Analyst View: With diverse product mix being part of most organizations, it is critical to be able to garner data from each line item to understand performance. Historically a company could see product data, but with connected products there are ways to better understand everything from product attribution to product interaction. Product Insights is designed for this unique, but important use case of deeply understanding specific connected product performance.
New Features Announcements
Dynamics 365 Customer Insights has new capabilities to address complex B2B journeys by mapping leads and contacts to buying groups, accounts, and account hierarchies giving customers the ability to build segments and measure the relationship between an account and contact.
Analyst View: Journey mapping is critical to successful analytics and AI implementations. New features empower companies to improve journey mapping activities.
Dynamics 365 Virtual Agent for Customer Service is now generally available with new features, including the ability to create and deploy virtual agents that engage in personalized conversations with customers without writing a single line of code.
Analyst View: The key here is “Without a single line of code.” Bots are going to have a big role in the future, especially for customer service. Microsoft is democratizing this capability for companies that have no programming knowledge leveraging the company’s bot framework.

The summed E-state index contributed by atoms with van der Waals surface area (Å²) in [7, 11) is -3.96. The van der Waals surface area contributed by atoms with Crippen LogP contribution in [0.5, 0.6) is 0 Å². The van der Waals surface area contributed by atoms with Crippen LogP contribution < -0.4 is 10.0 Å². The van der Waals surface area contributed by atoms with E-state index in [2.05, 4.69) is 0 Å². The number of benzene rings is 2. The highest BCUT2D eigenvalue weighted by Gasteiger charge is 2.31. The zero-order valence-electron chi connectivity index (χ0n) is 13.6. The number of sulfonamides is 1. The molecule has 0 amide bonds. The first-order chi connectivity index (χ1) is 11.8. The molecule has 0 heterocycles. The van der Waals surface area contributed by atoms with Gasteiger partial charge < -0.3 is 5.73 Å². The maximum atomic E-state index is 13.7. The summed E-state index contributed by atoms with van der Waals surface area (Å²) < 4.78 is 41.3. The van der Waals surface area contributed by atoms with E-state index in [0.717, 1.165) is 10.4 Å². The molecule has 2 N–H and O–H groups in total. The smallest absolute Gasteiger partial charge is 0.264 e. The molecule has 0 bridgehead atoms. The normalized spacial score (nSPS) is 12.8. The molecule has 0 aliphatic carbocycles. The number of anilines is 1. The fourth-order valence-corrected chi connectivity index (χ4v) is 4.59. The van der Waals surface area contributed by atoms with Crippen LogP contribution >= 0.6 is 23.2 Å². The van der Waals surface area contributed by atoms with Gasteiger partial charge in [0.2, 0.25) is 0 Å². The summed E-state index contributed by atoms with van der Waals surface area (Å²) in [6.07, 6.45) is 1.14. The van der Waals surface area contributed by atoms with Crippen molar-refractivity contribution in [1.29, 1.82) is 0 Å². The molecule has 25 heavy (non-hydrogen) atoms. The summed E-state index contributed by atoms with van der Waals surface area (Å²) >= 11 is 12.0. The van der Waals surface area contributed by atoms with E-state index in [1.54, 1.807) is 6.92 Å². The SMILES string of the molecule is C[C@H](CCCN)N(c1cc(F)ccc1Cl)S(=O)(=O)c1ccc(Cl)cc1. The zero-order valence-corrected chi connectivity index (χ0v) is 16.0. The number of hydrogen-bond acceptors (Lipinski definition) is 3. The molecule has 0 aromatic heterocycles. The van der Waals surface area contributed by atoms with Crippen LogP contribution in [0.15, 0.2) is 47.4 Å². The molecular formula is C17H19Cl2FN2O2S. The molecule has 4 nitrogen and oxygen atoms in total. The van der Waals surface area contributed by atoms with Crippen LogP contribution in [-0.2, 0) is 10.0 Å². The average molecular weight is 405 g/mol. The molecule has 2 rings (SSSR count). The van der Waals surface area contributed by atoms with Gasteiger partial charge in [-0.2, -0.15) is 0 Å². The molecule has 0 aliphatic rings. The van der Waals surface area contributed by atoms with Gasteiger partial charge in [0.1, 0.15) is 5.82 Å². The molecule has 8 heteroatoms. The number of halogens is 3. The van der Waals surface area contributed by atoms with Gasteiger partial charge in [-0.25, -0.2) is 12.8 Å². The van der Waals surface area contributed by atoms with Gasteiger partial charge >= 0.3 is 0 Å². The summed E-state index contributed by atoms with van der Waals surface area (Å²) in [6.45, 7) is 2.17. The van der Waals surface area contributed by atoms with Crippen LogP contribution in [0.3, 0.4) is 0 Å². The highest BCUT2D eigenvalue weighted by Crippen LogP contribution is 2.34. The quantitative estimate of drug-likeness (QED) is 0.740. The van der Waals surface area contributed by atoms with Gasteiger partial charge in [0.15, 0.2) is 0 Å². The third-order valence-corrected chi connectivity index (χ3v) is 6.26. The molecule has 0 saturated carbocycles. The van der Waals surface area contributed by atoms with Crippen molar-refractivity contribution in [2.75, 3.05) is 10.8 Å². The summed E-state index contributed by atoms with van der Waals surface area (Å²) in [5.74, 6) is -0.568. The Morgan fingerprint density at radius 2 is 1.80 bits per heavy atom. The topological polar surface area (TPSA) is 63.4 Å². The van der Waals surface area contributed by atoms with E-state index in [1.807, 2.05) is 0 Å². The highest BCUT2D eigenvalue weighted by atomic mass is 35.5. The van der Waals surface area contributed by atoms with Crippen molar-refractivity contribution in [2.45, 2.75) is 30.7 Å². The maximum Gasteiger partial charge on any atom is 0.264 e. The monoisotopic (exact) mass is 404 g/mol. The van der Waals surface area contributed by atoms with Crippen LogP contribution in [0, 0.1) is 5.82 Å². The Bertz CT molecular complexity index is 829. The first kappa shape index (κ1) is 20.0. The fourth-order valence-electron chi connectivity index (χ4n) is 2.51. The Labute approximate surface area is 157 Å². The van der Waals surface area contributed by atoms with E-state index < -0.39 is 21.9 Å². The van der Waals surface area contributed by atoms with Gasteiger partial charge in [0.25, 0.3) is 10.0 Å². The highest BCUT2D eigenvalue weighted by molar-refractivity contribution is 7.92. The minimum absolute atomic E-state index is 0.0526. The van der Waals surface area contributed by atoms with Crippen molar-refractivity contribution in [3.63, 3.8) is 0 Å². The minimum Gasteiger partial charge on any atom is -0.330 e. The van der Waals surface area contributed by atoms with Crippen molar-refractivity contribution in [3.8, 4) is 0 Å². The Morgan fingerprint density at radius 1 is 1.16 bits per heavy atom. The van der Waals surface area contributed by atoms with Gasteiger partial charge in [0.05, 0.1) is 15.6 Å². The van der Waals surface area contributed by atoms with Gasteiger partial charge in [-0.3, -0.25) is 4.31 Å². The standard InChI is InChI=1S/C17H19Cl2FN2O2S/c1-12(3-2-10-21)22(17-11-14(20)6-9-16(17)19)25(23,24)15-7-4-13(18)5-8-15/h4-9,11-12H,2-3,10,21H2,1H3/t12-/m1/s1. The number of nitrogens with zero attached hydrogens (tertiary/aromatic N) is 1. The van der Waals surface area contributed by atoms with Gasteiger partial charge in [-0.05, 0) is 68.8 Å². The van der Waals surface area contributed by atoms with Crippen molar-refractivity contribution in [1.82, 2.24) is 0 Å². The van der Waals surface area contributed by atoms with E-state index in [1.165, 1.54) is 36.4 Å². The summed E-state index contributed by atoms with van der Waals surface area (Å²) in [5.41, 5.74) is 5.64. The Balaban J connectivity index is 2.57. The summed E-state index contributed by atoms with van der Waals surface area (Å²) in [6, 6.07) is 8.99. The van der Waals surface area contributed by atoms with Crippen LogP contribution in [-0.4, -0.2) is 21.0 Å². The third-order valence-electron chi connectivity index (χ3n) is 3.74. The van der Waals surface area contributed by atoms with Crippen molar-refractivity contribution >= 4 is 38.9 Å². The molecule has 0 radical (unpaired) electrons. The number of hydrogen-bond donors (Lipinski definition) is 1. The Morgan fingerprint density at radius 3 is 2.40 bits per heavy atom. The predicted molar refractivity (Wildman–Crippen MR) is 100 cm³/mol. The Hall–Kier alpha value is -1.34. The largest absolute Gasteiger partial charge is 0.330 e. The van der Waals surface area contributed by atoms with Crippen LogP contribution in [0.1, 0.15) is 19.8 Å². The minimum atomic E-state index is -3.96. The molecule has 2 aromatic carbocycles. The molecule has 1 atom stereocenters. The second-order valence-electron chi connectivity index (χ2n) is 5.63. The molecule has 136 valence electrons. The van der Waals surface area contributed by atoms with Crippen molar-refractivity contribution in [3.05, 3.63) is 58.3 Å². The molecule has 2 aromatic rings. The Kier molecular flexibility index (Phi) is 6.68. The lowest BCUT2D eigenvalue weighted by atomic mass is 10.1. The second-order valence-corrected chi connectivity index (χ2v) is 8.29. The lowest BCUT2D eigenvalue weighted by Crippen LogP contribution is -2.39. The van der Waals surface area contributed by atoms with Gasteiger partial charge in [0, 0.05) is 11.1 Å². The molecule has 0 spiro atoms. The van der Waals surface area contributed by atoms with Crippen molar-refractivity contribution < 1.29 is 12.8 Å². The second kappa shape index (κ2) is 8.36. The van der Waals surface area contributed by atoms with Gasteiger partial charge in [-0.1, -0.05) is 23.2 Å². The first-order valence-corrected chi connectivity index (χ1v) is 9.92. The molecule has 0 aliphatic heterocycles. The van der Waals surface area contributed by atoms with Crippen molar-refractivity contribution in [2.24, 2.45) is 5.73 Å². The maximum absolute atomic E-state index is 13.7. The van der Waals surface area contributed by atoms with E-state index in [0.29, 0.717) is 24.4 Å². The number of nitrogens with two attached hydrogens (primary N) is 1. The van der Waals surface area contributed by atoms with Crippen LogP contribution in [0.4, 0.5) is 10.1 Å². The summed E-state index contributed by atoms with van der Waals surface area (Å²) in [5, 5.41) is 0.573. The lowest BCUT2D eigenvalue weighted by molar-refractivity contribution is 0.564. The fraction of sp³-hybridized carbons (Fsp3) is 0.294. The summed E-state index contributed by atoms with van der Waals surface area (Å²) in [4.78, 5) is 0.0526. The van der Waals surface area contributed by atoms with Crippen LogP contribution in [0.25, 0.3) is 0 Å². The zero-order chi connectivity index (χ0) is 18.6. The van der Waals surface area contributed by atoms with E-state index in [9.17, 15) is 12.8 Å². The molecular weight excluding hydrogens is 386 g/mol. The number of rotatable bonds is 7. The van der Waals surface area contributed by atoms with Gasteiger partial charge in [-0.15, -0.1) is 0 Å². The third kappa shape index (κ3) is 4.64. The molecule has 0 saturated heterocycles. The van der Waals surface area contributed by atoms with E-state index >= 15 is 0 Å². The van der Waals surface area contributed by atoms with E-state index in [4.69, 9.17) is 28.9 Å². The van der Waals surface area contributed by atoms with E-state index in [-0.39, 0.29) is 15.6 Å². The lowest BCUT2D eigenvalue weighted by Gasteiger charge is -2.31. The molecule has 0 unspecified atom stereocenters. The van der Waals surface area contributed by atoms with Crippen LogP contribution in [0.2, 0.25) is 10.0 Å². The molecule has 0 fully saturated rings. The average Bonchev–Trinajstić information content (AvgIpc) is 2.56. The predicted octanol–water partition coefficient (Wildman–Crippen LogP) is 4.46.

IoT Intelligence for Dynamics 365 Supply Chain Management has new capabilities that bring a new level of visibility and insight into shop floor and equipment operations, including proactively managing production and stock in real-time, predicting maintenance needs before downtime occurs, boosting equipment performance and increasing throughput, minimizing waste, and improving business performance.
Analyst View: Supply Chain continues to pick up steam as an important investment area for software companies and users. I see blockchain also playing a big role in this area in the future. Short-term, solutions like this that can use analytics and incorporate AI to increase equipment uptime and maximize productivity are crucial investments that can quickly show an ROI once implemented.